Q: I believe inflation is getting out of hand and the dollar will continue to decline. So I am worried about my future. I am almost 63, have our house paid for, and have about six times my income in retirement savings and investments (not highly productive).

I think a good way to protect my life savings against inflation would be to buy a larger and more expensive home for us (worth about half our savings) in a nicer subdivision (ours is going down), pay cash, have no mortgage, and keep our current house as a rental.

If inflation runs crazy and the dollar continues to decline, real estate will be the only thing that could protect our life savings. In five or six years, when the price of the new home goes up at the rate of inflation and devaluation, we could sell it and (if needed) return to our rental home. What is worth $400,000 today will be worth $800,000 by then. Do you think this is a good idea?
-- M.R., San Antonio

A: Concern about inflation and the decline of the dollar is now virtually universal. Unfortunately, buying a larger house isn't a good way to find a safe haven. Here are some of the reasons this path won't work.

Houses are consuming assets. That means it costs money to own and operate a house, even if you have no mortgage. When you buy a larger house, you are committing to greater expenses. Higher energy prices, for instance, will be reflected in higher utility bills. Similarly, real estate taxes are likely to grow faster than wages, putting you in a squeeze.

Worse, the same inflation will limit the number of buyers for your house when you want to sell it. Remember, the real pain from inflation comes when prices rise faster than earned incomes. That's when people are forced to make hard choices, like buy gasoline or have meals out, heating or cooling part of the house rather than all of it, etc.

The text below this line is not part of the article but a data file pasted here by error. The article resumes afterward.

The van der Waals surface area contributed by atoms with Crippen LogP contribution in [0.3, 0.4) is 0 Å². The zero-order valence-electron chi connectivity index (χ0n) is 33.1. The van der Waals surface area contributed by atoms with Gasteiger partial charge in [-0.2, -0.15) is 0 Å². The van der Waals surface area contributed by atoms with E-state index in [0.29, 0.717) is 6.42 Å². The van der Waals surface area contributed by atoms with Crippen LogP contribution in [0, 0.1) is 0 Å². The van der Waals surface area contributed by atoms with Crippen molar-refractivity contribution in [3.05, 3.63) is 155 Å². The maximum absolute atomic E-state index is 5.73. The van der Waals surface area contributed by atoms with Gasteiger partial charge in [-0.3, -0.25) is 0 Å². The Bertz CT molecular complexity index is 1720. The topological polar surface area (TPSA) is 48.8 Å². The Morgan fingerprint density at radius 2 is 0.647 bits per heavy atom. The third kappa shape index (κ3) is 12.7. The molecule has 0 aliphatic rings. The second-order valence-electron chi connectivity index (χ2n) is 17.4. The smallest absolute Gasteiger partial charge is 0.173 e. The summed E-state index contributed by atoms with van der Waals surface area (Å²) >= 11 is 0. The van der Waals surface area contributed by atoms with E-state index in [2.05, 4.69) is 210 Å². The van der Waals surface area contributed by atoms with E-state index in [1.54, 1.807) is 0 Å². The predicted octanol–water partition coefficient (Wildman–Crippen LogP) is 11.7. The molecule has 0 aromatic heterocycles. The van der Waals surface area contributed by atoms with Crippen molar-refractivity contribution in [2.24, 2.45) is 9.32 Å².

Another thing you're not considering is liquidity -- houses seem reassuringly real, unlike financial assets, but you can't sell an extra bedroom or an empty closet when you need some cash. And you can't put in a sell order and have cash in a few days.

The most reliable measure of security and safety we have is a very simple one. How long will your liquid resources (cash in the bank, short-term CDs, short-term Treasury obligations, etc.) support you if you have no other sources of income? If your regular monthly expenses are, say, $4,000 and your liquid resources are $6,000, then you are secure for about six weeks. Surveys regularly show that most Americans will be in trouble very quickly -- a matter of a few weeks.

My suggestion: Look for ways to reduce your committed spending and increase your liquid resources.

Q: My husband and I are both nearly 60, retired and without a pension plan. We live entirely off our investment income. Our marginal tax rate is 25 percent. We have significant stock funds in our personal account. Our traditional IRA contains REITs, bonds and oil stocks. My husband thinks that as taxes are sure to rise we should draw down the IRA first. I think that since capital gains rates are lower than ordinary income rates, we should draw down our personal account first. Who is right?
-- T.D., by e-mail

A: It's a guess, but most advisers will tell you to draw down the personal account first. There are two reasons for this. First, the 15 percent tax rate on qualified dividends and capital gains is likely to expire in 2010, so it's not a bad idea to realize capital gains now, while you can. Second, a portion of any sale is your cost basis. So it is not subject to taxation. This can be a big help for managing your taxes.

You can understand with a simple comparison. Suppose you need about $10,000 to meet expenses. If you are in the 25 percent tax bracket and take the money from an IRA account, you'll need to withdraw $13,333 from your account to net $10,000 after taxes.

Now suppose you have an investment that has doubled in your taxable account. If you sell about $10,800 of it, you'll realize a $5,400 capital gain and have a tax bill of $810 (15 percent of $5,400). The after-tax net proceeds will still be $10,000.

Finally, there is a very large spread between the 15 percent income tax rate and the 25 percent tax rate, so I doubt that we'll see a dramatic increase in income taxes at the 25 percent level.